Title Card: Have pub­lic per­cep­tions of peo­ple with tat­toos altered over the last 30 years, and if so what are they currently?

Lodder: This sense of the per­cep­tion of tat­tooed peo­ple is some­thing which real­ly inter­ests me as a his­to­ri­an, main­ly because it seems it’s such a com­mon trope. I work pri­mar­i­ly on what I call the pro­fes­sion­al era of tat­too­ing, so the late 19th cen­tu­ry when tat­too shops first opened to the present day. And through that whole peri­od, and actu­al­ly to be hon­est even before that, but cer­tain­ly since the 1880s, news­pa­pers, tabloids (In many cas­es the exact same tabloids that we have today; the Daily Mail being a pri­ma­ry exam­ple.) are writ­ing sto­ries about how tat­too­ing’s a brand new thing. About how every­one’s doing it now; about how women are get­ting tat­tooed; about how it’s fash­ion­able; And always in with that about how peo­ple are going to regret it when they’re old­er; how the fad’s near­ly over; and how awful and bar­barous it is.

So these two strands, about how it’s new and excit­ing and fash­ion­able and cool, and also how it’s kind of awful and degen­er­ate and wor­ry­ing and ter­ri­fy­ing, run in par­al­lel for the whole peri­od we have for pro­fes­sion­al tat­too­ing in this coun­try. Which makes it quick dif­fi­cult to answer the ques­tion as to whether or not it is real­ly more pop­u­lar or not. Because if you believe the news­pa­pers, it’s always been new. Which obvi­ous­ly does­n’t make any sense log­i­cal­ly. I’ve tak­en to send­ing jour­nal­ists who write those arti­cles exam­ples from a hun­dred years ago, some of which get quite annoyed when I do that. So what you have to try and do is work out from oth­er sources, or read between the lines and work out how things have changed. 

I think cer­tain­ly the low point for British tat­too­ing in terms of its social accept­abil­i­ty is the late 1950s, actu­al­ly. During World War II, it’s cer­tain­ly the case that tat­too­ing was very very preva­lent amongst enlist­ed pop­u­la­tions pri­mar­i­ly, but also in the gen­er­al pop­u­la­tion. The Captain of the sub­ma­rine fleet, a guy called George Creasy had a big tat­too on the back of his neck, which is immor­tal­ized in his sculp­tur­al bust in the National Maritime Museum. 

People came back from the War, and tat­too­ing became by the 50s very asso­ci­at­ed with a par­tic­u­lar class of per­son. Lower class peo­ple. And the rea­son for that is because it’s sort of a vis­i­bil­i­ty prob­lem. If you’re bank man­ag­er has a tat­too on his back, on his leg, on his arm, you will nev­er see it because when you meet him he has shirt­sleeves on and a blaz­er. If your gar­den­er has a tat­too on his arm, you will see it. And so pri­mar­i­ly, I think, due to a vis­i­bil­i­ty prob­lem, the upper ranks of the British mil­i­tary that got tat­tooed a lot dur­ing World War II, their tat­toos sort of fade into…not into his­to­ry so much as they fad­ed from view. But the peo­ple who were hus­tling on the streets after the War and forced to work in man­u­al pro­fes­sions were the ones whose tat­toos you saw. So a per­cep­tion devel­oped dur­ing the 50s that tat­toos were for a cer­tain kind of person.

Linked in with that was a gen­er­al trend in visu­al cul­ture towards mod­ernism, towards stream­lined, towards the removal of orna­ment. It was fash­ion­able to— There was­n’t so much dec­o­ra­tion, there was­n’t so much chintz, in every­thing from archi­tec­ture to fur­ni­ture. And so gen­er­al­ly this idea of dec­o­ra­tion fell from favor. So these two forces, plus as well the stig­ma of tat­too­ing in the Holocaust—the tat­tooed num­bers on the con­cen­tra­tion camp victims—led to a real decline. So peo­ple who were chil­dren, my par­ents, who chil­dren dur­ing the 50s, have a real­ly real­ly stig­ma­tized sense of what tat­too­ing is. I think that’s large­ly the per­sis­tence of why we still have a sense in gen­er­al that tat­too­ing is of a par­tic­u­lar kind, despite the fact that we’ve had the same kind of arti­cles I’ve just been talk­ing about, the same kind of arti­cles that tat­too­ing’s a brand new thing all the way through that peri­od, even.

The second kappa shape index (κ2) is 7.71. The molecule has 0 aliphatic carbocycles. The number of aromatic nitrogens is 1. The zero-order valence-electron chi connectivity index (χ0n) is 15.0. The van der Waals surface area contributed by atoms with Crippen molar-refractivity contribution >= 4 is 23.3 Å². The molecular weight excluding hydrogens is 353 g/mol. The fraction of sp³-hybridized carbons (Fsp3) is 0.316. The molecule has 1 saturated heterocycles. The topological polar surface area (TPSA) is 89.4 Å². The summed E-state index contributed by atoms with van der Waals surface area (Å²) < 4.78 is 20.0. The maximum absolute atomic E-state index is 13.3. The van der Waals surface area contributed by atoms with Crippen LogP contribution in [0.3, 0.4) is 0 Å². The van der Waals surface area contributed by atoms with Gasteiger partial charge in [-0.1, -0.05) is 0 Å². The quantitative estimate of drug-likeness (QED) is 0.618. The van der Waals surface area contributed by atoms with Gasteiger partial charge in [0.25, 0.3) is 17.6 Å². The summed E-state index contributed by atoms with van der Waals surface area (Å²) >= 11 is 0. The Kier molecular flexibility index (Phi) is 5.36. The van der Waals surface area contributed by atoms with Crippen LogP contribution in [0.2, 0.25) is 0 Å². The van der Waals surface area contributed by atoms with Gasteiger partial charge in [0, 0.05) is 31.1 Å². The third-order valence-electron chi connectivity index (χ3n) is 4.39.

By the time you get to the mid 60s, late 60s, it’s start­ing to pick up again. There are inter­est­ing tat­tooists in London. But they’re hav­ing to work in a way that their pre-War coun­ter­parts weren’t. So tat­tooists in the 60s, they were tat­too­ing teenagers. The Tattooing Of Minors Act came in 1969 in response to a big moral pan­ic about kids get­ting tat­tooed. So it was very fash­ion­able in the 60s, but it was linked with this moral panic. 

But by the 70s, cer­tain­ly by the late 70s in America, you have what some peo­ple have called that tat­too Renaissance. People like Ed Hardy, Zeke Owen, Leo Zulueta (not Zeke Owen, sor­ry, I meant Leo Zulueta), Cliff Raven. These guys were real­ly inter­est­ing artis­ti­cal­ly, real­ly push­ing the art form. 

That starts fil­ter­ing through to Britain by the ear­ly 80s. Now, in the 80s there aren’t many tat­too shops in London, but those that do exist are tat­too­ing old­er guys who were tat­tooed dur­ing the war, and young kids who were fash­ion­able kids. Punk kids. And of course that leads to the stig­ma. And basi­cal­ly this is the rhythm. All the way through the 80s, 90s, 2000s, you get these rhythms of tat­too­ing comes and goes, and styles come and go. When Into You opened in London in 1990 by Alex Binnie, it was in response to all that 80s tat­too­ing. Alex had been to America, worked in San Francisco, actu­al­ly for Ed Hardy, and came back to London with all this cool black­work. Alex had been to art school, he was one of the first art school-educated tat­too­ers in London. Although there was some­one before him, a guy called Alan Oversby (Mr. Sebastian), who was an art school guy.